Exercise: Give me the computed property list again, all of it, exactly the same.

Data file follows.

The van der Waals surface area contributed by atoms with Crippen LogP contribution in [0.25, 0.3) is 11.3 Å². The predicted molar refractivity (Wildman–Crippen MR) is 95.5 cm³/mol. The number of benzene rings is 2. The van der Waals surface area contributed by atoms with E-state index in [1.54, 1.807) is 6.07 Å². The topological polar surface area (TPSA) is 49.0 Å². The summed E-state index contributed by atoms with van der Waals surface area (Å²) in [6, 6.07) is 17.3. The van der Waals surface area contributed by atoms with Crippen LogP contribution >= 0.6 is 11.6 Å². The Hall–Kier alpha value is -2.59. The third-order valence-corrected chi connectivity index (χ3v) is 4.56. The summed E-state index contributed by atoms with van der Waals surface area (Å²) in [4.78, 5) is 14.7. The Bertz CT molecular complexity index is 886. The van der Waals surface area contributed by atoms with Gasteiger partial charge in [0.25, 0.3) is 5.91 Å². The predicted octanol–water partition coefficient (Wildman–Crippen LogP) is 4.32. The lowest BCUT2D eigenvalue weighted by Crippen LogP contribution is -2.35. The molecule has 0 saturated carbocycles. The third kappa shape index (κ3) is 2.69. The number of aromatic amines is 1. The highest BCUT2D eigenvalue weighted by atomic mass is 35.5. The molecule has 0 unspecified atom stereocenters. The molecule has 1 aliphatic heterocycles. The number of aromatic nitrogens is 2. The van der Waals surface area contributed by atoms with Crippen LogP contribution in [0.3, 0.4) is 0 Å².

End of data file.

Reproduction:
The van der Waals surface area contributed by atoms with Crippen LogP contribution in [0.25, 0.3) is 11.3 Å². The predicted molar refractivity (Wildman–Crippen MR) is 95.5 cm³/mol. The number of benzene rings is 2. The van der Waals surface area contributed by atoms with E-state index in [1.54, 1.807) is 6.07 Å². The topological polar surface area (TPSA) is 49.0 Å². The summed E-state index contributed by atoms with van der Waals surface area (Å²) in [6, 6.07) is 17.3. The van der Waals surface area contributed by atoms with Crippen LogP contribution >= 0.6 is 11.6 Å². The Hall–Kier alpha value is -2.59. The third-order valence-corrected chi connectivity index (χ3v) is 4.56. The summed E-state index contributed by atoms with van der Waals surface area (Å²) in [4.78, 5) is 14.7. The Bertz CT molecular complexity index is 886. The van der Waals surface area contributed by atoms with Gasteiger partial charge in [0.25, 0.3) is 5.91 Å². The predicted octanol–water partition coefficient (Wildman–Crippen LogP) is 4.32. The lowest BCUT2D eigenvalue weighted by Crippen LogP contribution is -2.35. The molecule has 0 saturated carbocycles. The third kappa shape index (κ3) is 2.69. The number of aromatic amines is 1. The highest BCUT2D eigenvalue weighted by atomic mass is 35.5. The molecule has 0 unspecified atom stereocenters. The molecule has 1 aliphatic heterocycles. The number of aromatic nitrogens is 2. The van der Waals surface area contributed by atoms with Crippen LogP contribution in [0.3, 0.4) is 0 Å².